The UK could face a "groundhog year" in 2013 with a re-run of gloomy economic performance and sluggish growth as witnessed in the past year, according to the Institute for Public Policy Research (IPPR).
"Policymakers appear to have little idea how to boost growth in the economy and are left hoping that the news will get better. The risk is that 2013 could be groundhog year for the UK economy," said Tony Dolphin, IPPR chief economist.
The IIPR said the talk of years of austerity and the uncertainty over the eurozone debt crisis have dampened the morale of Britons, consumers and businesses alike. The think-tank believes that the prediction of 1.2 percent GDP growth in 2013 and two percent growth in 2014 by the Office of the Budget Responsibility would be "very unlikely" as it depends on more spending from consumers which could put them under the burden of additional debt.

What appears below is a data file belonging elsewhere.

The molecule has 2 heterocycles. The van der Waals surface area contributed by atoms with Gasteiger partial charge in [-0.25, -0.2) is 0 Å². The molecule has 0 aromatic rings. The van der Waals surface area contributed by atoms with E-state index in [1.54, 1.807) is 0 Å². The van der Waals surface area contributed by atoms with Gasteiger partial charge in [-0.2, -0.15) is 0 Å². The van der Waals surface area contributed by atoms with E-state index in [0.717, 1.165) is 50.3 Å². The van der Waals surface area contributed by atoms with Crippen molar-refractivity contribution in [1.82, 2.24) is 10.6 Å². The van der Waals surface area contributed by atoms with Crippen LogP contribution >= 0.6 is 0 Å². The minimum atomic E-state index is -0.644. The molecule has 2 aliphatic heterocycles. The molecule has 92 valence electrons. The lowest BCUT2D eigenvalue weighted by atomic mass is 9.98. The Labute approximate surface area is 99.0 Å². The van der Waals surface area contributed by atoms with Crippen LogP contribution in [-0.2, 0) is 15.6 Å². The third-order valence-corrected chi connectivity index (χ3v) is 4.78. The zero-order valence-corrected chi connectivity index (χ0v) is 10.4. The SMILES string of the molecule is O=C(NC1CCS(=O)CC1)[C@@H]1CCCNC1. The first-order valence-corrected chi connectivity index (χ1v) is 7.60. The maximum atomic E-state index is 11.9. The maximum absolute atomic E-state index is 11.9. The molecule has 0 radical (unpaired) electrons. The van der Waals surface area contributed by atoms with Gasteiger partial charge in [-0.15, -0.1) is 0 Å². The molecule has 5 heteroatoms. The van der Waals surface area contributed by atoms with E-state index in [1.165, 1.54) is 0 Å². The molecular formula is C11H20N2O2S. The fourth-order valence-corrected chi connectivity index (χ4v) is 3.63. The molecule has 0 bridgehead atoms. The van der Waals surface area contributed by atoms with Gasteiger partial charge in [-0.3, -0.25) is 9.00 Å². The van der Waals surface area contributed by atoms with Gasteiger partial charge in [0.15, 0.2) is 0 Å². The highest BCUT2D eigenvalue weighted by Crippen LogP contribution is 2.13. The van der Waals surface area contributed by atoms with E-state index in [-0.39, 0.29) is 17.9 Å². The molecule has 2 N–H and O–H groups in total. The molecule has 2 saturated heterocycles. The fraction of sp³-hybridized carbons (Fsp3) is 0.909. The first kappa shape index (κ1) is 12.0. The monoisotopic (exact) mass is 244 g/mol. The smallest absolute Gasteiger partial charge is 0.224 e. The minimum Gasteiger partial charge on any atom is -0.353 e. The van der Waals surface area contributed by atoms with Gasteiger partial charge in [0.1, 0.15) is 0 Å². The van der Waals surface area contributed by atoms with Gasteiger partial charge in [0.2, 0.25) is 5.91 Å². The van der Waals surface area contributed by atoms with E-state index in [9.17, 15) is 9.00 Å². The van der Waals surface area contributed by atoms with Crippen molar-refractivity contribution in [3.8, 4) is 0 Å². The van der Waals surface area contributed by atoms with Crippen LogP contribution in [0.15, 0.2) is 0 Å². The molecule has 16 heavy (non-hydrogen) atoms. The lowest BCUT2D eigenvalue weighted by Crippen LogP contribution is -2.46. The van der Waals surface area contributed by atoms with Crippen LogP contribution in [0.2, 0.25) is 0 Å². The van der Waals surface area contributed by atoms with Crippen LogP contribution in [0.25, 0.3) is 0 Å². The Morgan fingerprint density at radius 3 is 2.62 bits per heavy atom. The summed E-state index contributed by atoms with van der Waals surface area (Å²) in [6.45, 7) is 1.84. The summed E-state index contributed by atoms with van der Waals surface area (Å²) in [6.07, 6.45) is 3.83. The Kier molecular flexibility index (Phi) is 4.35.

"This would be a significant change from the trend of the last four years, and is very unlikely."
The gloomy prediction from the economists come at a time when there were speculations of the UK economy falling into a triple-dip recession in 2013 and losing its AAA credit rating.
"The loss of the UK's AAA rating would clearly be seen as an embarrassment for the government, given the emphasis it has frequently placed in the past on keeping [it]," Howard Archer, of IHS Global Insight told the Guardian.
The IIPR suggests increased investment in infrastructure projects, establishment of a British Investment Bank and minimum wage jobs for those who are out of work for a year, in local governments or in a charity.